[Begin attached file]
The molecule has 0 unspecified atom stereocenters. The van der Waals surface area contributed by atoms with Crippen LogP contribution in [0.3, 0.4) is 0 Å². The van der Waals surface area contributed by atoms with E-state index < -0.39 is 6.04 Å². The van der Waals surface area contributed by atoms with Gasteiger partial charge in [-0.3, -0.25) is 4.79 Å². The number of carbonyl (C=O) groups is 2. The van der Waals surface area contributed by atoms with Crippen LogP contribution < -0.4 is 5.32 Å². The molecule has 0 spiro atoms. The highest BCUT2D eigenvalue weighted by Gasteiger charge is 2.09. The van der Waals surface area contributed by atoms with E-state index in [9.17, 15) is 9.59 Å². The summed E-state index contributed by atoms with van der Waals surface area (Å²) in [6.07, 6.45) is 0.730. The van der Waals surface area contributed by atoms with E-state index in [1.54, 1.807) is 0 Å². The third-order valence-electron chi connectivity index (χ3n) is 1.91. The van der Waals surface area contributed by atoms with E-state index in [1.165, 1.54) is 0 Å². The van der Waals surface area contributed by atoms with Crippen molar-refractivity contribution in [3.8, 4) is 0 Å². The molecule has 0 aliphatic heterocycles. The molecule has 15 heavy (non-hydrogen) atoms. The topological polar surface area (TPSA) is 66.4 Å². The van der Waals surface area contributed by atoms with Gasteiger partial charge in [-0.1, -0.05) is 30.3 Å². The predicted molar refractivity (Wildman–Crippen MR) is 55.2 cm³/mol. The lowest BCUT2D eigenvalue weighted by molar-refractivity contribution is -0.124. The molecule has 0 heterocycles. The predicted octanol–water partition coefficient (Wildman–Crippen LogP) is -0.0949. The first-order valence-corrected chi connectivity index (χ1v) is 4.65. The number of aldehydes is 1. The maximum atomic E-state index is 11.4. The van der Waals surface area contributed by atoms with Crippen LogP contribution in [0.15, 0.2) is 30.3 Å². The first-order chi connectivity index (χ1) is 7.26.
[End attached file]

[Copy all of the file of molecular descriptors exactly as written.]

The molecule has 0 unspecified atom stereocenters. The van der Waals surface area contributed by atoms with Crippen LogP contribution in [0.3, 0.4) is 0 Å². The van der Waals surface area contributed by atoms with E-state index < -0.39 is 6.04 Å². The van der Waals surface area contributed by atoms with Gasteiger partial charge in [-0.3, -0.25) is 4.79 Å². The number of carbonyl (C=O) groups is 2. The van der Waals surface area contributed by atoms with Crippen LogP contribution < -0.4 is 5.32 Å². The molecule has 0 spiro atoms. The highest BCUT2D eigenvalue weighted by Gasteiger charge is 2.09. The van der Waals surface area contributed by atoms with E-state index in [9.17, 15) is 9.59 Å². The summed E-state index contributed by atoms with van der Waals surface area (Å²) in [6.07, 6.45) is 0.730. The van der Waals surface area contributed by atoms with E-state index in [1.54, 1.807) is 0 Å². The third-order valence-electron chi connectivity index (χ3n) is 1.91. The van der Waals surface area contributed by atoms with E-state index in [1.165, 1.54) is 0 Å². The van der Waals surface area contributed by atoms with Crippen molar-refractivity contribution in [3.8, 4) is 0 Å². The molecule has 0 aliphatic heterocycles. The molecule has 15 heavy (non-hydrogen) atoms. The topological polar surface area (TPSA) is 66.4 Å². The van der Waals surface area contributed by atoms with Gasteiger partial charge in [-0.1, -0.05) is 30.3 Å². The predicted molar refractivity (Wildman–Crippen MR) is 55.2 cm³/mol. The lowest BCUT2D eigenvalue weighted by molar-refractivity contribution is -0.124. The molecule has 0 heterocycles. The predicted octanol–water partition coefficient (Wildman–Crippen LogP) is -0.0949. The first-order valence-corrected chi connectivity index (χ1v) is 4.65. The number of aldehydes is 1. The maximum atomic E-state index is 11.4. The van der Waals surface area contributed by atoms with Crippen LogP contribution in [0.15, 0.2) is 30.3 Å². The first-order chi connectivity index (χ1) is 7.26.